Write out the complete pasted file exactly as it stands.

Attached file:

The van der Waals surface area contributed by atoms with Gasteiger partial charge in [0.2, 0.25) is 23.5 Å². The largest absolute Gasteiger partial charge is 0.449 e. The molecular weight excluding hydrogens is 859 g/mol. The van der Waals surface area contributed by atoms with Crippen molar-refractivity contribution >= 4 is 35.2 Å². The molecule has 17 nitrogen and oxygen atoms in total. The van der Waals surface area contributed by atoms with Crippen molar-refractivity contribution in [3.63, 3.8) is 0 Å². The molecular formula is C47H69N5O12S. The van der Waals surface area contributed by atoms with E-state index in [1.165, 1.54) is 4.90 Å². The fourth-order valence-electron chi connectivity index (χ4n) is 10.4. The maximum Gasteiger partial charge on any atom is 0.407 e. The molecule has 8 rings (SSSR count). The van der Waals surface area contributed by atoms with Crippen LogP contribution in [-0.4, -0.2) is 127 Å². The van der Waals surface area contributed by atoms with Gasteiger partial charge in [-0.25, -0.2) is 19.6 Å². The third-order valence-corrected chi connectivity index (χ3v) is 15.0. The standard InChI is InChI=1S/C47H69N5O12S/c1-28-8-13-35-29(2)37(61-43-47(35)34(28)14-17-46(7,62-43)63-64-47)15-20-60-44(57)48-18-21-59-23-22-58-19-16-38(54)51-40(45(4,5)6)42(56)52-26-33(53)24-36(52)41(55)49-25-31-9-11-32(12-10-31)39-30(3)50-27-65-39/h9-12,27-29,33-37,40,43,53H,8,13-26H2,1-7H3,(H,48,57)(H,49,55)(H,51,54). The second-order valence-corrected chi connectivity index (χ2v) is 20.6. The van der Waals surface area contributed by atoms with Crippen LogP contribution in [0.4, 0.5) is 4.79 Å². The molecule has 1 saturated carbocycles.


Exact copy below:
The van der Waals surface area contributed by atoms with Gasteiger partial charge in [0.2, 0.25) is 23.5 Å². The largest absolute Gasteiger partial charge is 0.449 e. The molecular weight excluding hydrogens is 859 g/mol. The van der Waals surface area contributed by atoms with Crippen molar-refractivity contribution >= 4 is 35.2 Å². The molecule has 17 nitrogen and oxygen atoms in total. The van der Waals surface area contributed by atoms with Crippen molar-refractivity contribution in [3.63, 3.8) is 0 Å². The molecular formula is C47H69N5O12S. The van der Waals surface area contributed by atoms with E-state index in [1.165, 1.54) is 4.90 Å². The fourth-order valence-electron chi connectivity index (χ4n) is 10.4. The maximum Gasteiger partial charge on any atom is 0.407 e. The molecule has 8 rings (SSSR count). The van der Waals surface area contributed by atoms with Crippen LogP contribution in [-0.4, -0.2) is 127 Å². The van der Waals surface area contributed by atoms with Gasteiger partial charge in [-0.25, -0.2) is 19.6 Å². The third-order valence-corrected chi connectivity index (χ3v) is 15.0. The standard InChI is InChI=1S/C47H69N5O12S/c1-28-8-13-35-29(2)37(61-43-47(35)34(28)14-17-46(7,62-43)63-64-47)15-20-60-44(57)48-18-21-59-23-22-58-19-16-38(54)51-40(45(4,5)6)42(56)52-26-33(53)24-36(52)41(55)49-25-31-9-11-32(12-10-31)39-30(3)50-27-65-39/h9-12,27-29,33-37,40,43,53H,8,13-26H2,1-7H3,(H,48,57)(H,49,55)(H,51,54). The second-order valence-corrected chi connectivity index (χ2v) is 20.6. The van der Waals surface area contributed by atoms with Crippen LogP contribution in [0.4, 0.5) is 4.79 Å². The molecule has 1 saturated carbocycles.